During the fall months, pumpkins, which we hardly hear about most of the year, are suddenly everywhere. Besides the classic pumpkins for carving used for halloween, pumpkins can be found almost anywhere. Many foods get a special pumpkin spice flavor, and coffee shops across the country sell their limited pumpkin flavored brews which are only available during the fall. 

Pumpkins have many health benefits. They are full of important vitamins, nutrients and antioxidants.  Pumpkins contain Beta-Carotene, an antioxidant which is what gives pumpkins their orange color. Beta-carotene is converted to Vitamin A, a vitamin that supports healthy vision.They also have a high fiber content, which aids the digestive system, and pectin which a probiotic believed to support good gut health. Pumpkin is high in potassium which is believed to support lower blood pressure and heart health. Vitamins A, C, and E improves the immune system.

According to verywellfit.com, one cup of cooked pumpkin (245 grams) contains:

  • Calories: 49
  • Fat: 0.2g
  • Sodium: 2.5mg
  • Carbohydrates: 12g
  • Fiber: 2.7g
  • Sugars: 5.1g
  • Protein: 1.8g
  • Vitamin A: 706mcg
  • Vitamin C: 11.5mg
  • Potassium: 564mg
  • Phosphorus: 73.5mg

In addition to the pulp of the pumpkin, pumpkin seeds also provide many health benefits in their own right. They are rich in antioxidants and also have anti-inflammatory effects. They are a fantastic way to boost magnesium, which can help support nerve and muscle function, a healthy immune system, and is important to heart health.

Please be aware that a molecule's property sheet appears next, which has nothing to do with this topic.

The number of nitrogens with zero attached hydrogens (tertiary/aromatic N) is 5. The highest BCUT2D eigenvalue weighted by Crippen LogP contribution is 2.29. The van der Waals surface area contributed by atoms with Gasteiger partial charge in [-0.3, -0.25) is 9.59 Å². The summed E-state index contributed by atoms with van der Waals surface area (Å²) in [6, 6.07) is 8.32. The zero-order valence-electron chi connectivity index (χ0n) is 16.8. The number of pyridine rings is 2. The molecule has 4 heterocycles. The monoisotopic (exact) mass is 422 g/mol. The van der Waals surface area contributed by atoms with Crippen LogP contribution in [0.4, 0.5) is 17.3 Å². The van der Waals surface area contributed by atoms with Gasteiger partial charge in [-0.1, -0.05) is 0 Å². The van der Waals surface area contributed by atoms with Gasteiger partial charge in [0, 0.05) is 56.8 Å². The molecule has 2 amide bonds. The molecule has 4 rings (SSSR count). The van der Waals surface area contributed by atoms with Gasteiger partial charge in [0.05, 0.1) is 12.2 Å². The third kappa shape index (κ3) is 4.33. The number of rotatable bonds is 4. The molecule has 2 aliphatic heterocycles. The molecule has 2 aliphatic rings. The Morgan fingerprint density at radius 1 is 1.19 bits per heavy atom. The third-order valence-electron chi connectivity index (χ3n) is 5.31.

Unlike some veggies, pumpkins are pretty much inedible when raw. But there is good news: pumpkins are very easy to prepare! In order to cook a pumpkin, you first need to cut a hole in the top around the stem so that you can get inside of the veggie to clean it. Pumpkins have what many refer to as “guts” which need to be scooped out of the pumpkin. 

As you scoop and dispose of the guts, be sure to collect any pumpkin seeds you remove in a bowl. Once you clean off all of the remaining guts from the seeds, they can be eaten raw. We however, recommend you try them roasted! You can lightly roast pumpkin seeds in the oven:

  • at ~250 Degrees Fahrenheit for ~1 hr to dry them out, and then 
  • at ~350 Degrees Fahrenheit for ~20 minutes to finish the roast.  

Pumpkins themselves can be prepared in many ways for consumption. It can be boiled, steamed, roasted, sautéed, grilled and fried. Check online for the best ideas for cooking pumpkins in the way that you will most enjoy. The possibilities are nearly endless!

If you have not already added pumpkin into your seasonal fall diet, it’s time to start thinking about it! Eating more pumpkin is a healthy and tasty way for you to support your body and promote a healthy lifestyle.